Add Bob Nightengale to the ever-growing list of people blowing the innumerable lids off of the Biogenesis leak.
His article in USA Today brought to light the possibility – by way of his sources – of an over-zealous investigatory process regarding the leaks in Anthony Bosch’s ‘paperwork’, especially in the case of Milwaukee Brewers outfielder Ryan Braun.
According to Nightengale and others, Ryan Braun is “Public Enemy Number One.” Of course this claim was roundly refuted by Major League Baseball’s Executive Vice President Rob Manfred.
It should be obvious to everyone that we might never know exactly what’s going on in terms of how baseball executives plan to fix this, but it does beg the question:
Don’t we deserve to?
Major League Baseball has made it abundantly clear that rooting out the steroid problem in America’s Pastime is of the utmost importance. It might be just as important for Major League Baseball to get its own house in order before anything else.
This isn’t an issue roundly discussed by the Players Association, the media, or Major League Baseball itself – but it is one I believe that requires at minimum a conversation.
It began in the 2011 off season, when news broke to ESPN that Ryan Braun would face a 50-game suspension or failing a urine test with elevated levels of testosterone. The entire process is supposed to be confidential but that flew out the window right away, as did the disagreement and eventual dismissal of long time arbiter Shyam Das.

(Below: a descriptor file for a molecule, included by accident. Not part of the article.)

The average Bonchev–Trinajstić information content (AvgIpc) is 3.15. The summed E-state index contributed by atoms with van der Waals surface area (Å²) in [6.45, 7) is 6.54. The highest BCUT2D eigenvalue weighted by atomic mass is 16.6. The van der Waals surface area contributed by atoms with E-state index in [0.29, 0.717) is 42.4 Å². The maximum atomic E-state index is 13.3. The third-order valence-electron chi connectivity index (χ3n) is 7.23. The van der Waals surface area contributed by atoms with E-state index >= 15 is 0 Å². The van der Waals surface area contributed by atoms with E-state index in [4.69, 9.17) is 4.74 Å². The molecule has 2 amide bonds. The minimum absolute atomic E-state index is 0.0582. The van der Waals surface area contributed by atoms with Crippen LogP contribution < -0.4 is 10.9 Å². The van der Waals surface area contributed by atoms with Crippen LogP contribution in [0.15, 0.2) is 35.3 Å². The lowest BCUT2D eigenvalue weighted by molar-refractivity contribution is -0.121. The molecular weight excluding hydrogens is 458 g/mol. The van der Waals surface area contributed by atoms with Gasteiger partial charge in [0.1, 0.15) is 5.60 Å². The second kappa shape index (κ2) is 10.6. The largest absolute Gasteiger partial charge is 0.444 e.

Basically the only thing that has remained confidential is the written decision that Das was supposed to submit to Major League Baseball. I assume it was submitted. I assume that it would have been incredibly enlightening to the Court of Public Opinion. We can only assume the reasoning behind keeping it from the public.
It should have been obvious that there were problems as soon as the results leaked. There was a short investigation of the leak and it turned out that NOBODY DID IT. Not the testing center, not MLB, not the MLBPA, and no one in Braun’s camp. Maybe it was a busboy at Graffito.
Now, after the Miami New Times leaked the papers from Bosch’s Biogenesis Clinic, Major League Baseball is on the warpath again. We all knew from the get-go that Alex Rodriguez and Ryan Braun were going to be the focus of the investigation from the media’s side. I don’t think anyone could have imagined how much focus Major League Baseball was going to put on them.
Braun’s former teammate, Cesar Carrillo, was recently brought in by Major League officials to discuss his involvement with the Biogenesis reports – and for his testimony he was granted a 100 game suspension, despite the fact that he never tested positive. Oh, and he was promised the league would go easy on him if he helped out.
While it’s not shocking, as Craig Calcaterra points out, that MLB investigators are taking cues from The Wire in rooting out the problems of steroids in baseball – it does reek of some strange new-fangled breed of McCarthyism. Abandoning the zero tolerance ideals in order to catch the “big fish” may seem like a good idea, but what does it help?
If Ryan Braun is guilty, he will be punished. And he deserves to be. But it ought to be conducted the